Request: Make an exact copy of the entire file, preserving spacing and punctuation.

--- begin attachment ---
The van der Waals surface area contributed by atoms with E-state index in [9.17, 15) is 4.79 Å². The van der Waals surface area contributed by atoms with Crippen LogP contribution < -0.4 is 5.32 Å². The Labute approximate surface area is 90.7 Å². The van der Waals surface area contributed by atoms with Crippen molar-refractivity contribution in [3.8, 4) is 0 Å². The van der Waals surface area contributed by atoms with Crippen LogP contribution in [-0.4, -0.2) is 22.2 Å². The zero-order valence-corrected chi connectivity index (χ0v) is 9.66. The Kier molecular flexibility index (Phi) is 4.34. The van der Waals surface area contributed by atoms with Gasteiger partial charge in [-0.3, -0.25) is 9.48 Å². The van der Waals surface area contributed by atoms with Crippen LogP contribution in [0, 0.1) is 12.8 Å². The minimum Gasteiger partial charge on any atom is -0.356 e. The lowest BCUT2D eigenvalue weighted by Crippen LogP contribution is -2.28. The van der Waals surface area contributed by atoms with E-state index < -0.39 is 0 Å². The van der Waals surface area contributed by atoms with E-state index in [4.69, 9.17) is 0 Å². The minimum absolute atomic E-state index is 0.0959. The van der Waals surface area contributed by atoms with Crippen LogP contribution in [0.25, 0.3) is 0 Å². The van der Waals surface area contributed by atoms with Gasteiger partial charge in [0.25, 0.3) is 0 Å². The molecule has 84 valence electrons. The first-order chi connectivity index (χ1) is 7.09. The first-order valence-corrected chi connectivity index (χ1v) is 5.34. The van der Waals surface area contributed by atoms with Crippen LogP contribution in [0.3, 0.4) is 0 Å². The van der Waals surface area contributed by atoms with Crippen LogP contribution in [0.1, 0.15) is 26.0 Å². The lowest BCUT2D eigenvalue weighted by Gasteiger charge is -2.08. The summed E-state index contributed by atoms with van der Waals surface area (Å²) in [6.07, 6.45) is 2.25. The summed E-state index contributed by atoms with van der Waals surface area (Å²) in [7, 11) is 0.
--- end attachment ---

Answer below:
The van der Waals surface area contributed by atoms with E-state index in [9.17, 15) is 4.79 Å². The van der Waals surface area contributed by atoms with Crippen LogP contribution < -0.4 is 5.32 Å². The Labute approximate surface area is 90.7 Å². The van der Waals surface area contributed by atoms with Crippen molar-refractivity contribution in [3.8, 4) is 0 Å². The van der Waals surface area contributed by atoms with Crippen LogP contribution in [-0.4, -0.2) is 22.2 Å². The zero-order valence-corrected chi connectivity index (χ0v) is 9.66. The Kier molecular flexibility index (Phi) is 4.34. The van der Waals surface area contributed by atoms with Gasteiger partial charge in [-0.3, -0.25) is 9.48 Å². The van der Waals surface area contributed by atoms with Crippen LogP contribution in [0, 0.1) is 12.8 Å². The minimum Gasteiger partial charge on any atom is -0.356 e. The lowest BCUT2D eigenvalue weighted by Crippen LogP contribution is -2.28. The van der Waals surface area contributed by atoms with E-state index < -0.39 is 0 Å². The van der Waals surface area contributed by atoms with E-state index in [4.69, 9.17) is 0 Å². The minimum absolute atomic E-state index is 0.0959. The van der Waals surface area contributed by atoms with Crippen LogP contribution in [0.25, 0.3) is 0 Å². The van der Waals surface area contributed by atoms with Gasteiger partial charge in [0.25, 0.3) is 0 Å². The molecule has 84 valence electrons. The first-order chi connectivity index (χ1) is 7.09. The first-order valence-corrected chi connectivity index (χ1v) is 5.34. The van der Waals surface area contributed by atoms with Crippen LogP contribution in [0.3, 0.4) is 0 Å². The van der Waals surface area contributed by atoms with Crippen LogP contribution in [0.1, 0.15) is 26.0 Å². The lowest BCUT2D eigenvalue weighted by Gasteiger charge is -2.08. The summed E-state index contributed by atoms with van der Waals surface area (Å²) in [6.07, 6.45) is 2.25. The summed E-state index contributed by atoms with van der Waals surface area (Å²) in [7, 11) is 0.